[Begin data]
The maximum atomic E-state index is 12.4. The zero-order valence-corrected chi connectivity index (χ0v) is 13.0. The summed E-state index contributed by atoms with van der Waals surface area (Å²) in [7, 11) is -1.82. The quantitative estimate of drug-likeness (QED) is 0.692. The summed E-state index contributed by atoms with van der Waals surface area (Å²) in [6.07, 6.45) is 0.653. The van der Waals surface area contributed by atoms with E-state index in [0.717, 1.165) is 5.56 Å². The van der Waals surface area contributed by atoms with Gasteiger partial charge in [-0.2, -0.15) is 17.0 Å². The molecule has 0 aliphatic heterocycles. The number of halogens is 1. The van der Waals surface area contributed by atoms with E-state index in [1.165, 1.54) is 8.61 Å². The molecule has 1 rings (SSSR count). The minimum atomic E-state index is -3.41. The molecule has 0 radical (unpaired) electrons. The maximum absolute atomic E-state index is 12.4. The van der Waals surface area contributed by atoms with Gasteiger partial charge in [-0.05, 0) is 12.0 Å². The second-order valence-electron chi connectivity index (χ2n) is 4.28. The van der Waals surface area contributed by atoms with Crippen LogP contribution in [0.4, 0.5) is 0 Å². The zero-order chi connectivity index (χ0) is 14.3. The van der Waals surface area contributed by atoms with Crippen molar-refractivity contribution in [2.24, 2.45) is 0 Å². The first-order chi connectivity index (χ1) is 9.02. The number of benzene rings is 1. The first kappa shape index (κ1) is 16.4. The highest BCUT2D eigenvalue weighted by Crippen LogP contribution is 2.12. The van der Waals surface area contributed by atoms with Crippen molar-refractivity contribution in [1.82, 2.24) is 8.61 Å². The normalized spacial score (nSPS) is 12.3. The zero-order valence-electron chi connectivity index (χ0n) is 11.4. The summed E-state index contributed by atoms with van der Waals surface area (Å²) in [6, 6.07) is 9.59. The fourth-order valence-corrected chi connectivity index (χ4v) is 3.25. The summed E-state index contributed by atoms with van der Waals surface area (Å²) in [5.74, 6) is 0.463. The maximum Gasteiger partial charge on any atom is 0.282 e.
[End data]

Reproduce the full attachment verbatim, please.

The maximum atomic E-state index is 12.4. The zero-order valence-corrected chi connectivity index (χ0v) is 13.0. The summed E-state index contributed by atoms with van der Waals surface area (Å²) in [7, 11) is -1.82. The quantitative estimate of drug-likeness (QED) is 0.692. The summed E-state index contributed by atoms with van der Waals surface area (Å²) in [6.07, 6.45) is 0.653. The van der Waals surface area contributed by atoms with E-state index in [0.717, 1.165) is 5.56 Å². The van der Waals surface area contributed by atoms with Gasteiger partial charge in [-0.2, -0.15) is 17.0 Å². The molecule has 0 aliphatic heterocycles. The number of halogens is 1. The van der Waals surface area contributed by atoms with E-state index in [1.165, 1.54) is 8.61 Å². The molecule has 1 rings (SSSR count). The minimum atomic E-state index is -3.41. The molecule has 0 radical (unpaired) electrons. The maximum absolute atomic E-state index is 12.4. The van der Waals surface area contributed by atoms with Gasteiger partial charge in [-0.05, 0) is 12.0 Å². The second-order valence-electron chi connectivity index (χ2n) is 4.28. The van der Waals surface area contributed by atoms with Crippen LogP contribution in [0.4, 0.5) is 0 Å². The zero-order chi connectivity index (χ0) is 14.3. The van der Waals surface area contributed by atoms with Crippen molar-refractivity contribution in [2.24, 2.45) is 0 Å². The first-order chi connectivity index (χ1) is 9.02. The number of benzene rings is 1. The first kappa shape index (κ1) is 16.4. The highest BCUT2D eigenvalue weighted by Crippen LogP contribution is 2.12. The van der Waals surface area contributed by atoms with Crippen molar-refractivity contribution in [1.82, 2.24) is 8.61 Å². The normalized spacial score (nSPS) is 12.3. The zero-order valence-electron chi connectivity index (χ0n) is 11.4. The summed E-state index contributed by atoms with van der Waals surface area (Å²) in [6, 6.07) is 9.59. The fourth-order valence-corrected chi connectivity index (χ4v) is 3.25. The summed E-state index contributed by atoms with van der Waals surface area (Å²) in [5.74, 6) is 0.463. The maximum Gasteiger partial charge on any atom is 0.282 e.